After filling up her car with gas, my friend pulled out a P100 bill from her wallet and gave it to the gasoline boy who had assisted her. The boy looked at the bill with disbelief, then with tears welling in his eyes, he thanked her. “Salamat sa inyo, meron na po akong pambili ng tanghalian. (Thanks to you, I can now buy my lunch.),” he said.
My friend was touched. That P100 bill meant little to her. She would hardly even miss it. Yet for that young boy, it was the world! It meant food in his stomach, sustenance for another day. Had she not given him that bill, who knows where he would get the money for his next meal?
Score one for giving tips.
In a world where so few have so much, and so many have so little, these small acts of generosity can make a big difference. It’s one way by which the haves can help the have-nots. No need to organize fund raising events, or to hold big charity balls. Just the simple act of putting a small amount into someone else’s empty palm is charity enough for one day.
Once, on a shopping spree in Divisoria, some friends and I found our purchases too heavy to carry. Two scruffy little boys approached us, asking to carry our bags for us—with the unspoken understanding that we would pay them for their efforts (which of course we did). As we walked towards our car, we passed by a kiosk selling roasted chicken. It smelled temptingly delicious. Unable to resist, we bought some chickens for ourselves—and some for the little boys who were carrying our shopping bags. Instead of going straight to the car, we sat at the nearby table to partake of the chicken.
“Kainin na ninyo yung chicken ninyo, habang mainit (Eat your chickens while they’re hot),” we urged the boys.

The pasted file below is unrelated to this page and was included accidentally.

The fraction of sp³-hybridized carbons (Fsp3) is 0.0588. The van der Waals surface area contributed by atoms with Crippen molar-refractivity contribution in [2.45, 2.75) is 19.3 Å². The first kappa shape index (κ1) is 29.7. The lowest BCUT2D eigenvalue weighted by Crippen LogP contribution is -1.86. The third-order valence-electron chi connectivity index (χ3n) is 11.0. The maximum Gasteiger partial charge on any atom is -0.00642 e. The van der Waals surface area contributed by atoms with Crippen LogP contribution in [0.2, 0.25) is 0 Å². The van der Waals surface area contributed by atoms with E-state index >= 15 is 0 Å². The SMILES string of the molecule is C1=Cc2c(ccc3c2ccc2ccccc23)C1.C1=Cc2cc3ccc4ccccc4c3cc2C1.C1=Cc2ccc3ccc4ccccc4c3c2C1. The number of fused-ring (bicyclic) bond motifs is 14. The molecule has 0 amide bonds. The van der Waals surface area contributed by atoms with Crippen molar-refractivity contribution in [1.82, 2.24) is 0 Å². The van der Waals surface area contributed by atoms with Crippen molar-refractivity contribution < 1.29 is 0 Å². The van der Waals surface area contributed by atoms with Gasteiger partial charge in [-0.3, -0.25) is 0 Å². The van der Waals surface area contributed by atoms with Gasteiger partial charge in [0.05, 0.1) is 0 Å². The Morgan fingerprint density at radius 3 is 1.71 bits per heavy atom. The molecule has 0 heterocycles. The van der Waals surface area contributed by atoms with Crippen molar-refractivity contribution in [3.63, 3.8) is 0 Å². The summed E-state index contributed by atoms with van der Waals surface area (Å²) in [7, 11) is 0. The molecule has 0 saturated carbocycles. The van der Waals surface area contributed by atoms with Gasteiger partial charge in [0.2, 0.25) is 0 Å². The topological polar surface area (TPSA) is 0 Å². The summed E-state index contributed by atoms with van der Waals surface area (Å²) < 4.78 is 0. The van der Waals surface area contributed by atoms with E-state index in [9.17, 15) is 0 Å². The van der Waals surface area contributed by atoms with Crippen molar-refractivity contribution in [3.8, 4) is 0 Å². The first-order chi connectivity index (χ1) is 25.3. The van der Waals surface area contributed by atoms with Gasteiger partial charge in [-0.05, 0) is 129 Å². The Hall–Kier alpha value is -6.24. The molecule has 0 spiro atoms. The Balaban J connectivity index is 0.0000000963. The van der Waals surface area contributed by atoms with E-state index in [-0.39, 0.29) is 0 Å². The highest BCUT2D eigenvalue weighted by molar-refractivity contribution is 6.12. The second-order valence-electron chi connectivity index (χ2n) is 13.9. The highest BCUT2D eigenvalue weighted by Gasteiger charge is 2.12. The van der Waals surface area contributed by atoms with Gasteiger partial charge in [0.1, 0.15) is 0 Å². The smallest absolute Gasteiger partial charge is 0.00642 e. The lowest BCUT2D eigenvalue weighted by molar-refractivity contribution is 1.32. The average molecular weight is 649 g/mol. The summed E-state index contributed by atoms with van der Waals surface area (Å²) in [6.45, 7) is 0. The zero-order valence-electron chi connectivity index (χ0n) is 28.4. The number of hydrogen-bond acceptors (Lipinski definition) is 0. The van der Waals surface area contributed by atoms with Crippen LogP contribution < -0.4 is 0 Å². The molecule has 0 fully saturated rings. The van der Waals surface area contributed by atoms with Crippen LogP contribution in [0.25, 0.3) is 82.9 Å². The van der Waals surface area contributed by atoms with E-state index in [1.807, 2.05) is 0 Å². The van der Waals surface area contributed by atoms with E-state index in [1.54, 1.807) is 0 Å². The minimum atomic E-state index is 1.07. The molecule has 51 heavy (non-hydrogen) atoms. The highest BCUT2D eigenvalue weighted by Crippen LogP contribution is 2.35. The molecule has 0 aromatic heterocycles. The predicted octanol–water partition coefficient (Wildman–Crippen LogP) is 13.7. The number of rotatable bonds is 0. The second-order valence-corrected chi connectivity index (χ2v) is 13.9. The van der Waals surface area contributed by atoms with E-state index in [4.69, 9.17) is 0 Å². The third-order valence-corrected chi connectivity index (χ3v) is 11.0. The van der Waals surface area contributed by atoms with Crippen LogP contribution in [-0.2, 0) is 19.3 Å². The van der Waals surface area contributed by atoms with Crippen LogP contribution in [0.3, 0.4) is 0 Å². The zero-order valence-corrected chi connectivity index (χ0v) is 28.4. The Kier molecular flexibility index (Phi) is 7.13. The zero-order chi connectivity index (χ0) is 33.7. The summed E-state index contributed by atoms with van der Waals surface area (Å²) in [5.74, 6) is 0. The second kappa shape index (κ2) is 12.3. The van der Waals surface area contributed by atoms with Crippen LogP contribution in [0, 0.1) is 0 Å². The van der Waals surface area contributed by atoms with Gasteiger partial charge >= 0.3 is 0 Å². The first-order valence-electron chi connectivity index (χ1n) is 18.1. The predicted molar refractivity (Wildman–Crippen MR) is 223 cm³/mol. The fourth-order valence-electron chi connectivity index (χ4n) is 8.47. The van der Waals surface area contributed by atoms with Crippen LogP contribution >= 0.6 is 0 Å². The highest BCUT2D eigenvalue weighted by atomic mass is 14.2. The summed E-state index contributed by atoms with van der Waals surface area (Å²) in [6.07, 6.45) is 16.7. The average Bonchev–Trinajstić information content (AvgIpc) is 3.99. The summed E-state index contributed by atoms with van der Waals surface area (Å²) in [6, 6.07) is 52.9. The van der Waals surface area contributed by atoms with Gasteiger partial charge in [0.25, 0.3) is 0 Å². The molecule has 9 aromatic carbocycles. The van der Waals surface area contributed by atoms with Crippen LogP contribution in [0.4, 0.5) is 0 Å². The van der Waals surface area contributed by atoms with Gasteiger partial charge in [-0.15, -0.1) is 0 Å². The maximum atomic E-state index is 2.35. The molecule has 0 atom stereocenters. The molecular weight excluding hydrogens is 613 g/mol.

Just the simple act of putting a small amount into someone else’s empty palm is charity enough for one day.
“Hindi po, ma’am,” they answered. “Iuuwi namin ito sa nanay namin (No, ma’am. We’ll bring this home to our mother).”
It was past noon. The sun was hot. Those little boys must have been hungry. Yet they thought of their mother first before assuaging their own hunger. And my friends and I thought that we were the givers, that we were the generous ones. Surely we learned a lesson from those poor boys that day.
Score two for giving tips.
It’s a lesson that has reinforced my belief in little acts of giving.
At the airport, whenever I travel, I make sure to tip the porters extra, even if I’ve already paid the official fee of P50 per luggage. After all, these porters are the ones who carry the heavy load, a backbreaking job if there ever was one. I imagine that whatever salary the airport is giving them, if at all, must surely be a pittance. Those of us who are blessed with the privilege of being able to travel owe it to the world to give a little back to those who help ease our traveling.
Yet sometimes I watch in horror at the nonchalance of other travelers. At the arrival area, they ask the porters to lift up their heavy suitcases from the conveyor belt—after which they grab their suitcases and go on their merry way; not only do they not tip the porters, they don’t even bother to say thank you. It is to their credit that these porters don’t complain or make a sour face at this appalling behavior. But once when I saw a well-dressed traveler grab her designer suitcases from the porter, and leave without so much as a thank you, it was more than I could bear. Looking at the forlorn face of the porter, I felt obliged to make up for this person, and gave the porter a tip myself. Not that I was trying to be holier than thou. But one’s sense of decency can tolerate only so much rudeness.
Besides, who among us can’t use a little extra cash now and then? Several years ago, during the Christmas party of celebrity hairstylist Ricky Reyes, I was lucky enough to win the grand prize of P2,000. Even though I had just received my 13th month pay at work, I still felt thrilled to have this extra spending money for Christmas. As I began to imagine what I could buy with the money, I realized that if I—who had a job, and a home, and was not exactly destitute—could be so ecstatic over a small windfall, how much more meaningful it would be for a poor person to receive some unexpected blessing?